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FOOD REVIEW: ROSE. RABBIT. LIE.

Jan 29, 2014 3:41pm

You have probably seen the billboards, the blogger posts, the banner ads, the news spots, and maybe even the TV commercials (apparently people still watch TV?). Even a faux demonstration of grammarians protesting the gross...

EATING YOUR WORDS

Jan 08, 2014 2:19pm

Looking to try something new but not scary? A restaurant that’s a little novel but still accessible (and affordable)?

Then you’ll want to check out Stir Krazy Mongolian Grill, just opened across the street from the Hard Rock Hotel, between Firkin on Paradise and the KISS mini-golf attraction. Outside of some casino buffets, it’s one of the few places in town offering Mongolian barbecue

What is Mongolian barbecue? Well, it’s not Mongolian, and calling it barbecue is a stretch. It’s basically a cross between stir-fry and teppanyaki (the type of Japanese table-cooking you find in places like Benihana) that reportedly originated in Taiwan. Instead of cooking at your table, the chef prepares your meal on a large circular grill in the kitchen area. While it’s on display, and diners are encouraged to watch the preparation, there’s none of the knife-twirling or other tricks associated with teppanyaki.

Apparently, a lot of people have been eagerly awaiting the arrival of this place — and waiting, and waiting. Stir Krazy launched its website in February 2012, promising it was “coming soon.” As the opening was repeatedly delayed, the place managed to rack up over 1,300 likes. Unfortunately, the operators still seem to be playing catch-up. At this point, there’s no official website, and when I called several weeks after it finally opened, I got a voicemail telling me the restaurant would be open in a few weeks. Rest assured, however, it is now serving food.

And the way it’s serving that food is buffet-style — something I normally loathe. It’s all-you-can-eat for $12.95 a head. Diners are given a large bowl, and proceed to fill it with a selection of raw meat, vegetables and noodles. They then add their choices of sauces, and take it to the grill. There, the chefs quickly cook it up in four or five minutes and plate it with or without rice. The result is pretty similar to any good stir-fry you could make at home in a wok. But the variety, convenience and price make it worth leaving the house.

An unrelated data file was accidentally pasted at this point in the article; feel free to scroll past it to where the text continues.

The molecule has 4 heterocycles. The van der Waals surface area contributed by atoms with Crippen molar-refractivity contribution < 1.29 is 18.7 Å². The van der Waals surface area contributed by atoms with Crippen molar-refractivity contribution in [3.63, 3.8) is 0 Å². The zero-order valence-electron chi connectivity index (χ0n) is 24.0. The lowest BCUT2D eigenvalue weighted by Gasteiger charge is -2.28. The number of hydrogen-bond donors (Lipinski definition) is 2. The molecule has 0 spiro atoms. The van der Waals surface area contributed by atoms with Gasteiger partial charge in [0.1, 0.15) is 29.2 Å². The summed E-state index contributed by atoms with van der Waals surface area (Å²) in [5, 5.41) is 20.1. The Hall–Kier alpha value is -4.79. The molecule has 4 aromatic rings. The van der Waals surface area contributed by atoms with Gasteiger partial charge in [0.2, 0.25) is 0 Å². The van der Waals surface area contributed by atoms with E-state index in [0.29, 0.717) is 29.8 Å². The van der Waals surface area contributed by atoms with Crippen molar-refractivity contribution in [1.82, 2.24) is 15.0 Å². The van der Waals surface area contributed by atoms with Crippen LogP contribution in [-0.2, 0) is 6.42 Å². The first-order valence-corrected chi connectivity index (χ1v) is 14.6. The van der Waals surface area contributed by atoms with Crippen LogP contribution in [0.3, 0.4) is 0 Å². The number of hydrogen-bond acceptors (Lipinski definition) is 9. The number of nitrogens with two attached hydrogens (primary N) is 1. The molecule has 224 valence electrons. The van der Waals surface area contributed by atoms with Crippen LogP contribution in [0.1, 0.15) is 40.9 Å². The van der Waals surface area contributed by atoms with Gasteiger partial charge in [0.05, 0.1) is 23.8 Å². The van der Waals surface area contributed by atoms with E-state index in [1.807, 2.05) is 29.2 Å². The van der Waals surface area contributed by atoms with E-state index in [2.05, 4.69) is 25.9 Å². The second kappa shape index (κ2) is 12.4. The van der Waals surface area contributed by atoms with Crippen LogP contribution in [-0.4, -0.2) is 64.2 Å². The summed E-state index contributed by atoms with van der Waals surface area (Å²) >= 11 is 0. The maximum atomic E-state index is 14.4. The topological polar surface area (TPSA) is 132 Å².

Most of the ingredients are high-quality and fresh. The first thing you see on the buffet line are thin slices of beef, lamb, pork and chicken. These are sliced and frozen in-house so they can be presented in the buffet without spoiling, and be cooked thoroughly in just a few minutes. I’ve tried three of them and they’ve all been high-quality, especially the lamb.

On the flipside, I wasn’t impressed by the proteins offered a bit further down the line. I completely passed on the sliced pepperoni, the unappetizing sausage nuggets and the cubed ham. And while the tiny salad shrimp weren’t bad, their size made them hardly worth the effort. Of course, the biggest waste at most buffets comes from people loading up on shrimp, so perhaps this is their way of preventing gluttonous diners from pigging out and driving up the price. More likely, the smaller shrimp are easier to prepare quickly. Either way, the sliced meats and large selection of fresh vegetables make for a better meal. The lo mein noodles are also pretty good, despite their strange orange color.

The final station on the buffet line is dedicated to sauces, all of which appear to be made in-house. Since my bowl included noodles, my waitress recommended I add three ladles each of the house sauce and the sweet sauce, plus a ladle of one of the six flavored sauces and some chopped garlic. That’s a total of seven ladles of sauce for a noodle bowl. While the ratio of flavors was perfect, that’s far too much oil for my taste. I know Americans like their Chinese food greasy, but when I returned for seconds I cut back to about a third of that, and was much happier with the results.

The dining room at Stir Krazy is large, and feels like a cafeteria. While everything is brand-spanking new, and the paint is bright and fresh, it’s a bit sterile. Hopefully they’ll get around to adding a little artwork soon to give it a more comfortable vibe.

In the meantime, the food is simple and good, with just enough of novelty to make it interesting. Add the reasonable price, and it’s definitely worth a visit.

STIR KRAZY MONGOLIAN GRILL 4503 Paradise Road, 998-9994. Read more about the Las Vegas dining scene on Al Mancini’s blog, www.almancini.net and follow him on Twitter @almancinivegas.

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